Rachelle Riffle matched with a man on Mutual, an LDS dating app, and felt they were hitting it off over online messaging.
They decided to meet up in person. One date turned into another, and they began building a relationship. But then, Riffle said he started acting distant, and after two months they broke things off.
A few months later, Riffle came across a shocking news article stating the man she’d dated had been charged with multiple felonies accusing him of forcing a woman to perform sex acts. He’d met the alleged victim on Mutual, as well.
Dating app dangers
“That’s been racking my brain,” said Riffle, a BYU graduate and researcher at University of Utah. “That was too close for comfort.”
According to the Deseret News article, Riffle’s ex, James Matthew Cheshire, 30, of Murray, was charged Feb. 21 in 2nd District Court with three counts of forcible sodomy, a first-degree felony, and four counts of forcible sexual abuse, a second-degree felony.
Riffle said Cheshire never harmed her, but while they were dating she did notice “this kind of intense, simmering anger problem,” which started to concern her.
Dating apps have grown significantly in popularity among Americans ages 18 to 24 since 2013, according to the Pew Research Center. With that growth comes the potential dangers of meeting in person with a stranger found online.
Provo Police Department Sgt. Nisha King said the biggest danger while using dating apps comes down to identification.
“Confirming anyone’s identity is a difficult task,” King said. “How do you confirm someone is who they say they are?”
King said even she has multiple fake profiles online for police investigative purposes.
Cooper Boice, founder and president of Mutual, said safety on dating apps is a serious topic.
“There are some unique things about dating apps and online dating,” Boice said. “People can start forming a relationship before ever dating. They can have a false sense of security.”
Riffle’s other dating app scare
Riffle encountered another man on Mutual who wasn’t the trustworthy Latter-day Saint she believed him to be. According to Riffle, she met him in public for their first date, but for their second date the man suggested they watch a movie together in her living room.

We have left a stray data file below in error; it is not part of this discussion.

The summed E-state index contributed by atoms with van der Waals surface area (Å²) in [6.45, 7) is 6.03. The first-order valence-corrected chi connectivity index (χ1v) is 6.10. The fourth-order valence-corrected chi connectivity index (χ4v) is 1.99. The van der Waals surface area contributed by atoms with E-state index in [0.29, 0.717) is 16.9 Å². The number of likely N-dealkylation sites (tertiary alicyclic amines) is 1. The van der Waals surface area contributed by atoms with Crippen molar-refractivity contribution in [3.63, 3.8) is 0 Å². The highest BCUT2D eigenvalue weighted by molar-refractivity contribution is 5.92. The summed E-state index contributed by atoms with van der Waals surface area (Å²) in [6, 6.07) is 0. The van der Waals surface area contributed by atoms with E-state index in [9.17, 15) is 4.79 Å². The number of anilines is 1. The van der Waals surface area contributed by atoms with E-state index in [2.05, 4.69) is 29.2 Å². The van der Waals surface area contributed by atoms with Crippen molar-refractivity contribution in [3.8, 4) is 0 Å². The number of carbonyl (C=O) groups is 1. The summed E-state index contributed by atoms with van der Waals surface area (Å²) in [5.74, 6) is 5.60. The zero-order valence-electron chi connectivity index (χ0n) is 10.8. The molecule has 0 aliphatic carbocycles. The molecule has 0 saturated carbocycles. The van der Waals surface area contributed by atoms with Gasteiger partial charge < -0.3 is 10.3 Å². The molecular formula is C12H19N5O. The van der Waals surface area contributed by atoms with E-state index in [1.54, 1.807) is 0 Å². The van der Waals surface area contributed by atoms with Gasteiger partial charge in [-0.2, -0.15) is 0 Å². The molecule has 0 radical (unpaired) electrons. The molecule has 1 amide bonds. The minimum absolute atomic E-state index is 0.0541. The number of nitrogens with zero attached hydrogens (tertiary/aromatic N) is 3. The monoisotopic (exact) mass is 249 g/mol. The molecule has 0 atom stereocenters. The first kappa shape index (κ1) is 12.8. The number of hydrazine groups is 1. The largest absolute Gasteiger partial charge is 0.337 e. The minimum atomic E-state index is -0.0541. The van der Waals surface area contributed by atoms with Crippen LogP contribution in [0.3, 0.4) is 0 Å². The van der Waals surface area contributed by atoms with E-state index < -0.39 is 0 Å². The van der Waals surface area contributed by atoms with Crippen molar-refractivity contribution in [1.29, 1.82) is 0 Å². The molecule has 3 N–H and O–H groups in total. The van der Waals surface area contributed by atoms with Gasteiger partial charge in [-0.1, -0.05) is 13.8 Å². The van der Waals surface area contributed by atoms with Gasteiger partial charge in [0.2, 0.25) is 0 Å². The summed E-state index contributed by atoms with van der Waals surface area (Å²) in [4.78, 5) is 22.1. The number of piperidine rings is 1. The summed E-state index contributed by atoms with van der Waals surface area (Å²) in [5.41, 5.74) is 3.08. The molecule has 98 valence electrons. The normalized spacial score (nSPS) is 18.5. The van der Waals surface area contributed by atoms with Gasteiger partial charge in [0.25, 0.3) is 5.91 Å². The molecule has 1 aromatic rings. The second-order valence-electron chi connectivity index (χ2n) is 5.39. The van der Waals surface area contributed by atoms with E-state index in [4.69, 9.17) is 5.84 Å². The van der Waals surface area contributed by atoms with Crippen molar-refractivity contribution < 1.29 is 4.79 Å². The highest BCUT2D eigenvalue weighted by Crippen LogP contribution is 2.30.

Her date soon took advantage of her physically. Riffle said she froze up in panic at first, but eventually was able to push him off of her before it escalated to sexual intercourse.
Riffle said she strongly believes people have a greater false sense of security while using Mutual than while using other dating apps because, in theory, all the users are Mormons.
“I fancy myself a strong independent woman who can make choices for herself and speak up and who isn’t afraid to use her voice,” Riffle said. “And yet I can become so incredibly naive when it comes to dating apps, specifically the Mutual one, because there’s something that makes you feel you can trust someone when they say they’ve been on a mission and go to church.”
Riffle said she has learned the rough but enlightening lesson to be more skeptical on dating apps.
“I think we’re all a little naive sometimes, and a little trusting,” Riffle said. “Because we do feel comfort in matching and talking to and meeting up with a fellow member of the church, but that doesn’t always make them a good person.”
Another woman’s frightening dating app experience
Sandy resident Tiana Moe, who graduated from BYU two years ago, also had a dangerous encounter with a man she met through a dating app.
In 2014, she had recently returned home early from her mission due to depression and anxiety in 2014. She said she was going through a disheartening, discouraging time in her life, and didn’t care if she walked into a dangerous situation.
So when she matched with a man on Tinder who proposed she come to his place to watch a movie rather than meet in public first, she ignored the warning signs.